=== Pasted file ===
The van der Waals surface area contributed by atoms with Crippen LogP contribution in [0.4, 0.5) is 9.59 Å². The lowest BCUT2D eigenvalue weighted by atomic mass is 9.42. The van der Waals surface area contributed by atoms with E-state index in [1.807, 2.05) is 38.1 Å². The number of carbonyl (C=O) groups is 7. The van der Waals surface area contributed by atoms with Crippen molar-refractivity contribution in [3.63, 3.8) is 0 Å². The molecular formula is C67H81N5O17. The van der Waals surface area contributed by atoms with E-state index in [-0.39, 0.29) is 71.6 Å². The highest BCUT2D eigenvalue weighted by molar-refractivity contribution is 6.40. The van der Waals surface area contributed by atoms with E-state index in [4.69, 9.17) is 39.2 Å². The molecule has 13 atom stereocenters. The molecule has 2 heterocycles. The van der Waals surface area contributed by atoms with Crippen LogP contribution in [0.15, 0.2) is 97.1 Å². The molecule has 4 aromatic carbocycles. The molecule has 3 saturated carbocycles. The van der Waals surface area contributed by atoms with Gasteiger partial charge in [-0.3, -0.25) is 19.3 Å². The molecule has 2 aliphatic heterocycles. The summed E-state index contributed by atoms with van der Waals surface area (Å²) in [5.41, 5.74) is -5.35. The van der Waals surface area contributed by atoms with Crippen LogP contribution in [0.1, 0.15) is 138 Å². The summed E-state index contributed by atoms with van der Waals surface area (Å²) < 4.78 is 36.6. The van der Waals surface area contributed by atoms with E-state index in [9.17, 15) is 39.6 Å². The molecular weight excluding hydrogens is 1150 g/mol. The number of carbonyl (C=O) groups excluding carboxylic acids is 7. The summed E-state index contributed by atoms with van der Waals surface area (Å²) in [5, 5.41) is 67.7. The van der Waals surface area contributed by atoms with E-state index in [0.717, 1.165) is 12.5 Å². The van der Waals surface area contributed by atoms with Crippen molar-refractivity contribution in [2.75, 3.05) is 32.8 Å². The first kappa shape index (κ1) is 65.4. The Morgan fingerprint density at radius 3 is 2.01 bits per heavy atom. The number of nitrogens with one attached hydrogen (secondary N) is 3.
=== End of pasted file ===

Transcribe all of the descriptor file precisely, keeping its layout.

The van der Waals surface area contributed by atoms with Crippen LogP contribution in [0.4, 0.5) is 9.59 Å². The lowest BCUT2D eigenvalue weighted by atomic mass is 9.42. The van der Waals surface area contributed by atoms with E-state index in [1.807, 2.05) is 38.1 Å². The number of carbonyl (C=O) groups is 7. The van der Waals surface area contributed by atoms with Crippen molar-refractivity contribution in [3.63, 3.8) is 0 Å². The molecular formula is C67H81N5O17. The van der Waals surface area contributed by atoms with E-state index in [-0.39, 0.29) is 71.6 Å². The highest BCUT2D eigenvalue weighted by molar-refractivity contribution is 6.40. The van der Waals surface area contributed by atoms with E-state index in [4.69, 9.17) is 39.2 Å². The molecule has 13 atom stereocenters. The molecule has 2 heterocycles. The van der Waals surface area contributed by atoms with Crippen LogP contribution in [0.15, 0.2) is 97.1 Å². The molecule has 4 aromatic carbocycles. The molecule has 3 saturated carbocycles. The van der Waals surface area contributed by atoms with Gasteiger partial charge in [-0.3, -0.25) is 19.3 Å². The molecule has 2 aliphatic heterocycles. The summed E-state index contributed by atoms with van der Waals surface area (Å²) in [5.41, 5.74) is -5.35. The van der Waals surface area contributed by atoms with Crippen LogP contribution in [0.1, 0.15) is 138 Å². The summed E-state index contributed by atoms with van der Waals surface area (Å²) < 4.78 is 36.6. The van der Waals surface area contributed by atoms with E-state index in [9.17, 15) is 39.6 Å². The molecular weight excluding hydrogens is 1150 g/mol. The number of carbonyl (C=O) groups excluding carboxylic acids is 7. The summed E-state index contributed by atoms with van der Waals surface area (Å²) in [5, 5.41) is 67.7. The van der Waals surface area contributed by atoms with E-state index in [0.717, 1.165) is 12.5 Å². The van der Waals surface area contributed by atoms with Crippen molar-refractivity contribution in [2.75, 3.05) is 32.8 Å². The first kappa shape index (κ1) is 65.4. The Morgan fingerprint density at radius 3 is 2.01 bits per heavy atom. The number of nitrogens with one attached hydrogen (secondary N) is 3.